A taste of unfreedom
By Jun Velasco
We received yesterday an e-mailed prayer by Archbishop Desmond Tutu with its head, “Disturb us Lord.”
It came from a friend from long way back whose compassion for mankind is beyond question.
We thought that in this period of gathering hopelessness, the high priest’s reminder is very relevant. Here goes:
“Disturb us Lord, when we are too well pleased with ourselves; / When our dreams become true because we dreamed too little; / When we have arrived safely because we sailed too close to shore./ Disturb us Lord, when, with abundance of things we possess,/ we have lost our thirst for the water of life;/ When, having fallen in love with time, / we have ceased to dream of eternity;/ And when, in our efforts to build a new earth, / we have allowed our vision for a new heaven to grow dim.
Stir us, O Lord, to dare boldly; to venture on wider seas, / Where losing sight of land, we shall find the stars, / In the name of Him who pushed back the horizons of our hopes/ And invite the brave to follow Him.”
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The prayer is a wake-up call to most of us who have stopped reaching for the stars, to many of us resigned to mediocrity in exchange of cheap comfort and to some of us who have shunned the limitless vistas of our God given potential.
Thanks to our friend who across time and space has accessed us to a moving nugget of wisdom.
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Whatever was your reaction to President Arroyo’s directive to make June 9, a Monday, a holiday in observance of Philippine Independence, we were brought once again to another circus of speeches and rhetoric in praise of our supposed love for freedom and independence.
And so we went all over again expressing our doubts if we are truly free and independent. The fact that we have doubts should only mean that we are not free, that we are not independent. This is graphically shown by our living conditions reaching all-time low levels. The tragedy is, we are helpless in righting the wrongs because, as Bishop Tutu has bemoaned, “we have allowed our vision for a new heaven to grow dim.”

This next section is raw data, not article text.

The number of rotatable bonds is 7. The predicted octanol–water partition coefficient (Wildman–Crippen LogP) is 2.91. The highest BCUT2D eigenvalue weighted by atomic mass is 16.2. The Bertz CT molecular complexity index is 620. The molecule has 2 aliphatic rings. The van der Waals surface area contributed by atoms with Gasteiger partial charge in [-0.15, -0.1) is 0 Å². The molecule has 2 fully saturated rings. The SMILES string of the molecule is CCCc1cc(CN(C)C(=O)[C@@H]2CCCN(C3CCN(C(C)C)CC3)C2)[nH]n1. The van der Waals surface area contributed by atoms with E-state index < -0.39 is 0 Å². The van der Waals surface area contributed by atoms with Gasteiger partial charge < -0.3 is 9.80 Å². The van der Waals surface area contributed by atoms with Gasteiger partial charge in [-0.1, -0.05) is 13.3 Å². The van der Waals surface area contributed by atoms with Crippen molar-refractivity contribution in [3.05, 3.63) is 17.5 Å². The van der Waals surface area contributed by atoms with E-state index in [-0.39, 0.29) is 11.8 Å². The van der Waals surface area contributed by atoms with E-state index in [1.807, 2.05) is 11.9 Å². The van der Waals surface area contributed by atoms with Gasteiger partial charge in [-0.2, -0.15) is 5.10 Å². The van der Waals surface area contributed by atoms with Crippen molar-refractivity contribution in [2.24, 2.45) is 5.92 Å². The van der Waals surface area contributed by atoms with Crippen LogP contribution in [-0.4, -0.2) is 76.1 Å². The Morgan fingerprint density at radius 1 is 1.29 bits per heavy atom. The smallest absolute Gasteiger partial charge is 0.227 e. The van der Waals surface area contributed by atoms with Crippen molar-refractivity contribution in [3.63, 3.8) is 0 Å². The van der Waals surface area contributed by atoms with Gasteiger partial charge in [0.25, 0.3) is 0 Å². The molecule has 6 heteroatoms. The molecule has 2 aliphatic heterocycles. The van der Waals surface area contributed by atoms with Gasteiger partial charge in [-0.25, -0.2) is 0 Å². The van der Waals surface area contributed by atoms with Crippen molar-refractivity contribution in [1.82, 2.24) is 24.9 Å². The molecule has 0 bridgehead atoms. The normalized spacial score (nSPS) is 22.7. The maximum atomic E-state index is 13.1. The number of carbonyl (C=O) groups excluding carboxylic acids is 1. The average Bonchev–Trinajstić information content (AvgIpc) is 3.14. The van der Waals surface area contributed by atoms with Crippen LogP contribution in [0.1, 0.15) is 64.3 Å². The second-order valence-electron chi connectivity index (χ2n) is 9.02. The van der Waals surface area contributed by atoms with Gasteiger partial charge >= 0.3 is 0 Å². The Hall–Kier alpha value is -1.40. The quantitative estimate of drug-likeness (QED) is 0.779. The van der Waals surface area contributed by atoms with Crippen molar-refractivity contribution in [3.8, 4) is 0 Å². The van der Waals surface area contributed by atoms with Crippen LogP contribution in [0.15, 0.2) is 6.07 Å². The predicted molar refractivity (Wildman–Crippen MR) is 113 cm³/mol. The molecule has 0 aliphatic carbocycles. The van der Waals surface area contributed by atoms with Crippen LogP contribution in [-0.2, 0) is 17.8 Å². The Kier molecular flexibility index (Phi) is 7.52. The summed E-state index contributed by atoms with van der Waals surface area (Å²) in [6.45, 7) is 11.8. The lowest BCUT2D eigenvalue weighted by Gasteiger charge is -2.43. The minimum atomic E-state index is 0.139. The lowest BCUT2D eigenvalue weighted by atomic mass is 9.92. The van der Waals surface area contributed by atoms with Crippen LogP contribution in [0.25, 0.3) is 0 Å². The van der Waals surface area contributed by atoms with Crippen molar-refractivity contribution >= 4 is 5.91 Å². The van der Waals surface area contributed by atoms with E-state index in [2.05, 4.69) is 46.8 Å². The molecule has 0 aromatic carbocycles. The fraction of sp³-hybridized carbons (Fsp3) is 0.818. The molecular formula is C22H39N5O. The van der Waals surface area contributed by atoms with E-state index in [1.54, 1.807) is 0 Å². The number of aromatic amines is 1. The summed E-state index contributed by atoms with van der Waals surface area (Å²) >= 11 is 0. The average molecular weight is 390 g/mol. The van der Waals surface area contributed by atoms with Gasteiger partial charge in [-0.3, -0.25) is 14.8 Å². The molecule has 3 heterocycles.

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In a rare visit to the embattled National Press Club Wednesday night, we reminisced our days as two-time director of the club with past president Louie Logarta and his closest buddy Jun Cobarrubias, both hot shots of the Tribune.
We wanted to know the club’s action on the conviction of Louie’s boss, Tribune editor Ninez Olivarez, and the more recent capture allegedly by Abu Sayaff terrorists of Ces Drilon and her crew from ABS-CBN in Sulu. We joked Louie that the NPC was being outglamorized by the activist National Union of Journalists of the Philippines.
We thought that probably Father Time has caught up with our two buddies and us, too, and so we sought everyone’s rejuvenation by pondering Bishop Tutu’s prayer.
Earlier we sought former Press Secretary Toting Bunye on why Malacañang has not acted swiftly and correctly on the many cases of journalists getting slain like nobody’s business. Our friend who has lately been promoted to a seat in the Monetary Board said “some” if not many of the killings had nothing to do with their news papering job.
Which reminds us of a treatise we submitted to a national press congress that journalists should not expect a pat on the back when they are on the warpath with known masters of graft and corruption. They should expect retaliation; hence, we in the Fourth Estate should know how to duck when the enemy is firing.
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We recalled our detention by the Martial Law regime for 30 days in the Lingayen barracks and Camp Aquino on the nation’s observance of Independence Day.
We were barely 20 then when we had a taste of terror and deep sense of helplessness.
How come the police clamped us in jail? They mistook our dreams and hopes for a progressive and free Philippines as subversion.
We thought that unless the police and the journalists read the same books, they’d remain forever suspicious of each other. When we wrote poetry, they thought we were sending a coded message.
What were we as young militants of Pangasinan were doing then? There we were with Ermin Garcia Jr., Nestor Pulido, Manny Cornel other impatient youths fighting jueteng, corrupt politicians, smut and other crooked values.
And in Quezon City, we were churning Marx ideas with Al Mendoza and Dan Nino. At Camp Aquino, we were munching a happy mix of poetry and ideology with Sammy Bangloy, Pablo Rotor and Jimmy Lucas. Later, once set free, we formed with Armando Ravanzo the New Pangasinan Alliance which appeared almost daily in the pre- martial law Manila Times thanks to the late Danny Florida’s Dagupan-datelined dispatches on the fishermen’s march to Malacañang.
Did you know that the night before Sept. 21, 1972, then “greenhorn Congressman” Joe de Venecia brought us to the Manila Overseas Press Club? When he brought us home, he said, “the military are moving in. Be more careful now.” The following day, all newspapers and radio stations “were” shut off.
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